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MC 910

Saxon, Hortense, 1902-1989. Papers of Hortense Saxon, 1922-1929: A Finding Aid

Arthur and Elizabeth Schlesinger Library on the History of Women in America, Radcliffe Institute for Advanced Study, Harvard University


Radcliffe Institute for Advanced Study, Harvard University

© President and Fellows of Harvard College

Descriptive Summary

Location: Collection stored off site: researchers must request access 36 hours before use.
Call No.: MC 910
Repository: Arthur and Elizabeth Schlesinger Library on the History of Women in America, Radcliffe Institute for Advanced Study, Harvard University
Creator: Saxon, Hortense, 1902-1989
Title: Papers of Hortense Saxon, 1922-1929
Date(s): 1922-1929
Quantity: .63 linear feet (1 + 1/2 file boxes) plus 1 photograph folder)
Language of materials: Materials in English.
Abstract: Correspondence of Hortense Carter Saxon, an African American woman who worked as servant and housekeeper. Also includes employment agency receipts, two bank passbooks, a health booklet, and two photographs, presumably of Saxon.

Immediate Source of Acquisition:

Accession number: 2005-M24
The papers of Hortense Carter Saxon were acquired by the Schlesinger Library in April 2005 from Dan Casavant Rare Books.

Processing Information:

Processed: May 2017
By: Jehan Sinclair, with assistance from Margaret Dalton.

Access Restrictions:

Access. Collection is open for research.

Conditions Governing Use:

Copyright. Copyright in the papers created by Hortense Carter Saxon as well as copyright in other papers in the collection may be held by their authors, or the authors' heirs or assigns.
Copying. Papers may be copied in accordance with the library's usual procedures.

Preferred Citation:

Hortense Saxon Papers, 1922-1929; item description, dates. MC 910, folder #. Schlesinger Library, Radcliffe Institute, Harvard University, Cambridge, Mass.


Hortense Carter Saxon was an African American woman who worked as a servant and housekeeper. She was born on June 28, 1902, in Norwich, Connecticut, to Solomon and Bettie Carter. Saxon's father died when she was young. She grew up in Connecticut with her mother, a laundress from Essex County, Virginia. Hortense Carter Saxon and Robert A. Saxon, an itinerant porter, had a son (Howard Carter Saxon) at a young age, around 1918. In the 1920 United States census, Hortense Carter Saxon and her son, Howard, are listed as inmates at the Connecticut Industrial School for Girls, a reformatory institution for delinquent girls located in Middletown, Connecticut.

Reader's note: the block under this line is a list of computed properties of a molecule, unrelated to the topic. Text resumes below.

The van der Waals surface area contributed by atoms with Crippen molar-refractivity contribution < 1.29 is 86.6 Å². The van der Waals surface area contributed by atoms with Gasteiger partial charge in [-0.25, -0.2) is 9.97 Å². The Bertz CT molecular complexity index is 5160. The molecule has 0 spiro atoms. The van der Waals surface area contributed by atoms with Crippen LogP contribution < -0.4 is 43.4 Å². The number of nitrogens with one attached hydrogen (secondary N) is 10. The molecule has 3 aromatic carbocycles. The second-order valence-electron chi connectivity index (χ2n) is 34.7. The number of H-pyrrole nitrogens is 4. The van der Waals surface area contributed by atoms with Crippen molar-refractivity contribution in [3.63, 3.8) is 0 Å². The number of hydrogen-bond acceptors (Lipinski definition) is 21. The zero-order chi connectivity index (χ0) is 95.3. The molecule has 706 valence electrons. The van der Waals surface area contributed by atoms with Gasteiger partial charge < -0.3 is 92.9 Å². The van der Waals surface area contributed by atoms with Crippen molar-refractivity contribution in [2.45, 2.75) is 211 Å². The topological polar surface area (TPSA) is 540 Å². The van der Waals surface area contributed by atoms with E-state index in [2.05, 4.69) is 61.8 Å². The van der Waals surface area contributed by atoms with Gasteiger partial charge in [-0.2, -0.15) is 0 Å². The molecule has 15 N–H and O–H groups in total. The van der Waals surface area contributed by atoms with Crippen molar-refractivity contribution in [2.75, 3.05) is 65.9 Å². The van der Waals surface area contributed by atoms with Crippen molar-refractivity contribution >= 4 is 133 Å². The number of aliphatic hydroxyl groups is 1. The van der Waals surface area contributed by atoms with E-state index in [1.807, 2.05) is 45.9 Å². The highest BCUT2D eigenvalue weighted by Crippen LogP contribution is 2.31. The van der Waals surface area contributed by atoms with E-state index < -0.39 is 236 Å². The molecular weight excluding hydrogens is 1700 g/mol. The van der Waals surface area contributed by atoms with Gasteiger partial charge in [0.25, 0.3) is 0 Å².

Saxon worked in New York City in domestic service. She lived in Far Rockaway, Queens, as well as in Harlem. While in Harlem she boarded with two friends of the family, Lottie and Arthur Washington. Around 1927 she was a housekeeper for doctor Eleanor Bertine, one of the first Jungian analysts in the United States and a founder of the New York Association for Analytical Psychology. While working in New York City, Hortense Carter Saxon sent money, clothing, and other goods to support her mother, who was the primary caretaker of her son until the 1930s. She also supported her young cousin Roland Ellis, who boarded with her mother in Hartford, Connecticut. Hortense Carter Saxon's aunt Annie Cannon also lived with Bettie Carter intermittently and helped take care of Howard and Roland.
Saxon kept in contact with friends and relatives from both her side and Robert A. Saxon's side of the family. Throughout the 1920s, Hortense Carter Saxon maintained romantic relationships with multiple men, some of whom were married. Around 1930, she married Robert Saxon and moved to Queens, with their son, Howard. Hortense Carter Saxon eventually returned to Hartford, Connecticut, and lived the rest of her life there. In a 1986 newspaper article she is described as "a host of nieces, nephews, other relatives, and friends." In Hartford, Connecticut, she was a member of St. Monica's Episcopal Church and their Ladies Auxiliary. She was also a member of Trellis Temple No. 663, Improved Benevolent & Protective Order of Elks of The World, and served as president of their Purple Cross Unit. She died on February 24, 1989.


The papers of Hortense Carter Saxon include correspondence between Saxon, her family and friends; employment agency receipts; bank passbooks; a health booklet; and two photographs. These materials document the daily life and relationships of working-class African Americans in Connecticut and New York. Reoccurring themes within correspondence include financial difficulties, work and employment, daily errands and outings, health, and social activities. Correspondence provides glimpses into social life and courtship. It also demonstrates the daily personal and financial hardships ordinary African Americans faced during this time period. Materials also offer insight into Black family life and the extensive familial and community networks used for financial and social support.
Materials are arranged alphabetically. Some names found in the correspondence are difficult to read. Names that appear in brackets were interpreted by the archivist and may not reflect correct spelling. Individuals indicated as "boyfriend" are men whose letters have a romantic tone or who are referred to as "daddy," a 1920s slang term for a boyfriend or lover, especially one who is rich.
Most of the photographs in this collection are or will be digitized and available online.

Container List

Additional Index Terms

Adultery--New York (State)
African American children
African American families--Connecticut
African Americans--Social life and customs--20th century
African American women--Connecticut
African American women household employees
African American women--New York (State)
Courtship--New York (State)
Dating (Social customs)--New York (State)
Working class African Americans--United States
Harlem (New York, N.Y.)--Social life and customs--20th century